The rest of the episode is just a daydream: Walter is lost in an elaborate daydream where he neatly atones for all his wrongdoings, then exacts satisfying revenge on his Nazi wrongdoers with a robot-gun he builds from his own genius. It may seem like a bleak ending for a daydream, but it sure beats "I tried to hide in a car but it didn't work so I sat there for a while until the cops found me." If you've ever, even briefly, thought "they sure would be sorry if I died," you know what kind of fantasy Walter is indulging in here.
The Mad Max Films Are Post-Post-Apocalyptic Folklore
The timeline for the four Mad Max movies is confusing -- the director himself admitted "I can't even work out the chronology of the first, second, and third, let alone the fourth." The first Mad Max shows us a twenty-something Max in a not-totally-apocalyptic Australia, where there are still civilized towns with such frivolities as ice cream shops (the shops are overrun by biker gangs, so it's not exactly utopic, but it's a step up from 'hyper-violent wasteland'). By the time Fury Road rolls around, enough years have passed for civilization to not only collapse, but the old world to fade into legend -- yet 'Max' hasn't aged a day. Sadly for our reams and reams of fanfiction, Max probably isn't also a Highlander.
Although being 500 years old would really go a long way toward explaining Mel's bigoty stuff.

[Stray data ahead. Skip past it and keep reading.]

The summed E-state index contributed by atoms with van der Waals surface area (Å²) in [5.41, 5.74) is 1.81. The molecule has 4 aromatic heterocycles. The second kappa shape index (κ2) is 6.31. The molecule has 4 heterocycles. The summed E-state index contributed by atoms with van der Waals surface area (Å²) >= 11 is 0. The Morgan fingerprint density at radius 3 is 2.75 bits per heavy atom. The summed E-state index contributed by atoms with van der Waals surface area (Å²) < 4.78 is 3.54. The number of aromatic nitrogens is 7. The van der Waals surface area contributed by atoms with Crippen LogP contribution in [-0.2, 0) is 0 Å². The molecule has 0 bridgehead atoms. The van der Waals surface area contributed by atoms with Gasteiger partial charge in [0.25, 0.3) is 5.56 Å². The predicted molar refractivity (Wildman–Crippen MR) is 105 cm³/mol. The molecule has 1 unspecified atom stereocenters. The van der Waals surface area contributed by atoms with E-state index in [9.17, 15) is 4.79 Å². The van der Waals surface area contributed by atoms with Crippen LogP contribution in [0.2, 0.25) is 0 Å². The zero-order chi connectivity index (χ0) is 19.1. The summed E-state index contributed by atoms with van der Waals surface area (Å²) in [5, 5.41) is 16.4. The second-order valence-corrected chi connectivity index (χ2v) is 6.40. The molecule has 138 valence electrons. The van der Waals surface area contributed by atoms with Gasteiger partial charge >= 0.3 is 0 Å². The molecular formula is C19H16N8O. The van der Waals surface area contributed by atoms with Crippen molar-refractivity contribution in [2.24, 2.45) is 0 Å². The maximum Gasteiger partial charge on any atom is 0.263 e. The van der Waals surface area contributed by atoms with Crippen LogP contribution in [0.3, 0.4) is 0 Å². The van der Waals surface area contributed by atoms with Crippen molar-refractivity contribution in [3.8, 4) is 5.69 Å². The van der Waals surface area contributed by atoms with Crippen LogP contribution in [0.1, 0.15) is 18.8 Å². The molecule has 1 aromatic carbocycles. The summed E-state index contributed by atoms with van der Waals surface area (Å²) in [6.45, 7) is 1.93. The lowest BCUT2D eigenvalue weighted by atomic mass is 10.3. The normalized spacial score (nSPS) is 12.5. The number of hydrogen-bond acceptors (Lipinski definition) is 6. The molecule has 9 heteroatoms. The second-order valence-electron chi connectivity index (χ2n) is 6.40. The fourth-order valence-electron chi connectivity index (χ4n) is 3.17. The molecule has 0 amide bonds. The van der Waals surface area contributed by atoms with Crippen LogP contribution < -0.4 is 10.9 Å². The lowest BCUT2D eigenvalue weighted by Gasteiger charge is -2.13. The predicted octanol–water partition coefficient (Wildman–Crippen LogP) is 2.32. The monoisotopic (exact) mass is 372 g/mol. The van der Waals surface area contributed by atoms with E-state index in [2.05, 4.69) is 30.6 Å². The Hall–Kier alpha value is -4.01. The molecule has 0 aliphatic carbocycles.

He's just a folk hero.
In The Road Warrior, the narrator is an old man, describing events he witnessed as a child. He could be playing it up for the grandkids, suffering from an exaggerated memory, or making it up entirely because the real wasteland is boring as shit. He even tells us that Max "lives only in my memories" -- the same thing Rose from Titanic said, so there is precedent for a crossover there, Hollywood.
Though we can't imagine Imperator Furiosa ever being asked to be drawn like a French girl.
The Mad Max movies are not an accurate history of this post-apocalyptic world, but the Hercules-style, continuity-be-damned adventures of a larger-than-life mythical figure. He's kind of like a post-apocalyptic Huck Finn, only with fewer racial epithets. Or maybe more, if you watch the uncut Mel Gibson version.
You know all those facts you've learned about psychology from movies and that one guy at the party who says, "Actually ..." a lot? Please forget them. Chances are none of them are true. Take the Stanford Prison Experiment, the one famous psychology study people can name. It was complete bullshit. Funny story actually, it turns out that when you post flyers that say, "Hey, do you wanna be a prison guard for the weekend? Free food and nightsticks," you might not get the most stable group of young men. So join Jack O'Brien, Cracked staff members Dan O'Brien and Michael Swaim, and Psychology Professor Martie G. Haselton of UCLA as they debunk Rorschach tests, the Mozart effec,t and middle child syndrome, so soon you can be that person at the party who says, "Actually ..." Get your tickets here!
For more ways you've been watching movies all wrong, check out 5 Movie Villains (Who Are Actually The Good Guys) and The First Half Of Fight Club Was In A Movie You Never Saw.
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